For my book on Researching Gloucestershire Ancestors, I have nearly completed the chapter on pre-1841 Gloucestershire censuses and population lists and have found 16 parishes with, at least, names of the householders and numbers of occupants and, in some cases, full details of the families living there. I would hate to omit a parish by mistake so if anyone knows of a parish with either a census or a population list for the period 1780 to 1840, please let me know. I will work on earlier population lists in a later chapter.
Having been asked about existing early (pre-1841) censuses and population lists with names in Worcestershire, I remembered Colin Chapman’s book on the subject and found the following for Gloucestershire:
And, of course, in Gloucestershire , we have Smith’s Men and Armour for 1608 which lists all the adult males as well as some females.
As part of my New Year’s resolution to spend more time on my own research, I am starting a session at the Gloucestershire Archives this evening when I can concentrate on my ancestors, the Gwinnetts. They appeared in the Badgeworth area of the county in the second half of the sixteenth century. The earliest reference I have found for them so far is 1575. The document is actually in the manorial records and the entry is dated 1579 but it mentions that George Gwinnett had been there for four years. Does anyone have an earlier date for them?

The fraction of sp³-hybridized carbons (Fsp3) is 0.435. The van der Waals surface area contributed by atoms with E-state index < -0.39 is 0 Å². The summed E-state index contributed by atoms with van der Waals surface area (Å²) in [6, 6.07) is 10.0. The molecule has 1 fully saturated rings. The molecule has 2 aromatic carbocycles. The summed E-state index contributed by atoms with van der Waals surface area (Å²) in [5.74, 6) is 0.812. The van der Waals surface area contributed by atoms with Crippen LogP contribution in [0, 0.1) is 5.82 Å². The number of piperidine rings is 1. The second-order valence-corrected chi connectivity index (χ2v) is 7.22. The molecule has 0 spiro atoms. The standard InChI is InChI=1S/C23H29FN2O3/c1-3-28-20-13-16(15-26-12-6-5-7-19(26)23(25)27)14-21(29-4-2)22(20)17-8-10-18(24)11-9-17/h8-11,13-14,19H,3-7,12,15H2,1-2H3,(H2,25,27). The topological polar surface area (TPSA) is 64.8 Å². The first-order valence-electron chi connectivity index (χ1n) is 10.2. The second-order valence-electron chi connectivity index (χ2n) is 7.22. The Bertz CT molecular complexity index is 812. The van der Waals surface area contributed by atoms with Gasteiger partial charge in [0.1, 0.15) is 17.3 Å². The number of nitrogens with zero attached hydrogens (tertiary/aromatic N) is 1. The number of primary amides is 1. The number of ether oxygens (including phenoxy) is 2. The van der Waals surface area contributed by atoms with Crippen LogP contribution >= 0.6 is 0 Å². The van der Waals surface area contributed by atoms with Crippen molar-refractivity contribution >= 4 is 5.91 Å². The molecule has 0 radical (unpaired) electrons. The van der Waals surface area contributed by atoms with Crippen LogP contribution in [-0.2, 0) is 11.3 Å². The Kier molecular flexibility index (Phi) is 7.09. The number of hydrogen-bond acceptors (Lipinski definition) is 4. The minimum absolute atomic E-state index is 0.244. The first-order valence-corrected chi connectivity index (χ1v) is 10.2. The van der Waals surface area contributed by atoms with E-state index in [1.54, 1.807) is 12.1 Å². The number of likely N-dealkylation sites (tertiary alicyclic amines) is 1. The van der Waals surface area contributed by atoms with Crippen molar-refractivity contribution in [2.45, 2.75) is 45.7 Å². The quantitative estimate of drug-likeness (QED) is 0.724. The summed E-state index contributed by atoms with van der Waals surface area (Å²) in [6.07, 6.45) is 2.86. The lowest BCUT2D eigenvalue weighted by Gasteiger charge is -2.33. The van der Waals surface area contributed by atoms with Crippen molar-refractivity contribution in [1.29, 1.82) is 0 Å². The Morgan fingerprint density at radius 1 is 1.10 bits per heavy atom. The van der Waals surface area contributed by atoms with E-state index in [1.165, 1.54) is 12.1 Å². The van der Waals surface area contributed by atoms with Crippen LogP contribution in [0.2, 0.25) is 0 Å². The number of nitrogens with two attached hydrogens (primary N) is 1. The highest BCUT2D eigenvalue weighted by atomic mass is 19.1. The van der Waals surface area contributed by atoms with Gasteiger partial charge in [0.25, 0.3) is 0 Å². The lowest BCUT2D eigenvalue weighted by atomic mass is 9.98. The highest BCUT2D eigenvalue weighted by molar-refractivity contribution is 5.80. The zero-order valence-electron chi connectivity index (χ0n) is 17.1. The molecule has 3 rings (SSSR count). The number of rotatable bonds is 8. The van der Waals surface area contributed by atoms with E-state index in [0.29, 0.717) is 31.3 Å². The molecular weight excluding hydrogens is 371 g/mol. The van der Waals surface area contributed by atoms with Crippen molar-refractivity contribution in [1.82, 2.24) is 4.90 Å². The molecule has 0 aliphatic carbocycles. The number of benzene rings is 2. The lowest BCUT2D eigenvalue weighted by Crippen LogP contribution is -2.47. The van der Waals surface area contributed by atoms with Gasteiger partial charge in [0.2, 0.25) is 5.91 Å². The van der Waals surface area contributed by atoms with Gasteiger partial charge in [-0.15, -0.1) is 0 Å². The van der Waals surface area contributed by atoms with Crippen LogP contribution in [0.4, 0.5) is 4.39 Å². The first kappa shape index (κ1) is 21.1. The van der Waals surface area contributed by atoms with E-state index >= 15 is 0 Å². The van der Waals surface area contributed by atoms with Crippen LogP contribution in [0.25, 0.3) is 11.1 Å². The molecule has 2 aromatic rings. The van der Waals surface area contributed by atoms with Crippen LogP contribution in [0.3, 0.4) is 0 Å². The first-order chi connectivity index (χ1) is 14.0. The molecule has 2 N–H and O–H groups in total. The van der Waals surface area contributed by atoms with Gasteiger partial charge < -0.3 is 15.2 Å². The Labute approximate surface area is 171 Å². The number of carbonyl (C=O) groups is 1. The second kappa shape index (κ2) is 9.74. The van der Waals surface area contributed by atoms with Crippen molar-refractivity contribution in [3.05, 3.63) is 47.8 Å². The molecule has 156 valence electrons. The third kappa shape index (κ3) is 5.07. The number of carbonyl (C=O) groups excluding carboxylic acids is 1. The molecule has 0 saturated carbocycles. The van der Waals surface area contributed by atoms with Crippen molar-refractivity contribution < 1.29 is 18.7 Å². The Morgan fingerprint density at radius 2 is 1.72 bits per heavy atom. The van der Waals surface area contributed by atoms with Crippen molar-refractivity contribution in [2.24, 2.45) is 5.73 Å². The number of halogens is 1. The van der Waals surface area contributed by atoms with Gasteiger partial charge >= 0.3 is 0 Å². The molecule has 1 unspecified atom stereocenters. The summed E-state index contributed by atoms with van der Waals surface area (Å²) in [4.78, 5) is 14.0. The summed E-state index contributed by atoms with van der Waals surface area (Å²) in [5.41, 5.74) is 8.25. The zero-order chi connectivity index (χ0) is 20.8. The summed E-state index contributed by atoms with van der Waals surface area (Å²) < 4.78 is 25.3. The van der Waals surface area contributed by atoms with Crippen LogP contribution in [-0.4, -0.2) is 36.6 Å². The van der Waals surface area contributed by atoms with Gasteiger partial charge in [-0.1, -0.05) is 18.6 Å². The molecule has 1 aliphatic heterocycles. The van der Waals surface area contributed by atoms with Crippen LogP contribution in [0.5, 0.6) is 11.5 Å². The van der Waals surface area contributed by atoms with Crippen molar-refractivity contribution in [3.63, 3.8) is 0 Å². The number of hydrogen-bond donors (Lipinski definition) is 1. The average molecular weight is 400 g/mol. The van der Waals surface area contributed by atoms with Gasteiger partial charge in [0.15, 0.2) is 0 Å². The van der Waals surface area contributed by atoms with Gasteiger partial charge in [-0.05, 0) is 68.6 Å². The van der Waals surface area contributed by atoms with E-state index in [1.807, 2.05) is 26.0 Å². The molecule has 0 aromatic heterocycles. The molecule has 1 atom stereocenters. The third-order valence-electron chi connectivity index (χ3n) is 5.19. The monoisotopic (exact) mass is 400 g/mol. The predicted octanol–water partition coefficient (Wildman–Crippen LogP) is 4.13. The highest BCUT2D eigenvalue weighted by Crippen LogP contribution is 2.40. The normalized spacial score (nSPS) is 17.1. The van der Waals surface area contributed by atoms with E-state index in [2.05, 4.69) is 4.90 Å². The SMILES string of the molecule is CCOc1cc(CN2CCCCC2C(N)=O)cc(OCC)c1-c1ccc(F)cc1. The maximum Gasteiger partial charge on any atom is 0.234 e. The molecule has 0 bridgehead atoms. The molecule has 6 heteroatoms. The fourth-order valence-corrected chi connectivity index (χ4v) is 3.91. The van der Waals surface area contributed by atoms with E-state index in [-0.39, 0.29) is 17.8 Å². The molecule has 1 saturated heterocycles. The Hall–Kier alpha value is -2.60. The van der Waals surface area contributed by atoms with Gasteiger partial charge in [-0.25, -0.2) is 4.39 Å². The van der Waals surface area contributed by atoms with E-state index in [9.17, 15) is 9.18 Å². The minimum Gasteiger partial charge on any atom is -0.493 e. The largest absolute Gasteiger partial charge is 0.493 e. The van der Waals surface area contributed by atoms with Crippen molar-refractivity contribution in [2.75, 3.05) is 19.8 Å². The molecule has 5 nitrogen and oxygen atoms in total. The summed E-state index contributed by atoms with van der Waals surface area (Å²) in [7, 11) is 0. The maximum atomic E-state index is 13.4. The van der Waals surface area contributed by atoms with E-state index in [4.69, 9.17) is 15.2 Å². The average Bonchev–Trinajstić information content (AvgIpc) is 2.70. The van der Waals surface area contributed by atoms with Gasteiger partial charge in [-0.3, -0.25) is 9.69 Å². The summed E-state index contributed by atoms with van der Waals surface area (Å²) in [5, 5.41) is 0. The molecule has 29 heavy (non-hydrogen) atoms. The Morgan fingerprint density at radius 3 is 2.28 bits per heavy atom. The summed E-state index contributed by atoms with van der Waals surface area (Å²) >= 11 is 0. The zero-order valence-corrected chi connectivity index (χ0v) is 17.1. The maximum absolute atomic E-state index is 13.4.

Yesterday, I had cause to look at a book entitled ‘Men and Armour for Gloucestershire in 1608’. by John Smith. It is a transcript of the information produced by a military survey of the county of Gloucesteshire in that year. As such, it lists, under hundreds, manors and tithings, the name, occupation or description of each person in the county capable of bearing arms or, if incapacitated, the armour he can contribute. Thus, it contains a list of all the men from the ages of 16 to 60 in Gloucestershire in 1608 and is particularly useful for tracing ancestors in the early 17th century. Also included is a code for the age and another for the stature of the man concerned. For instance, the entry for one man is:
Richard Gwynnett, husbandman, 2, m., tr. hath a musket furnished.
The ‘2’ tells us that he is about 40 years (as opposed to 20 or 50-60)
The ‘m’ means that he is of middle stature ‘fitt to make a musketyer’.
Finally, the ‘tr’ means he was a trained soldier at that time.
The best feature of the book is that it has an excellent index which makes searching for your ancestors in the early seventeenth century very easy.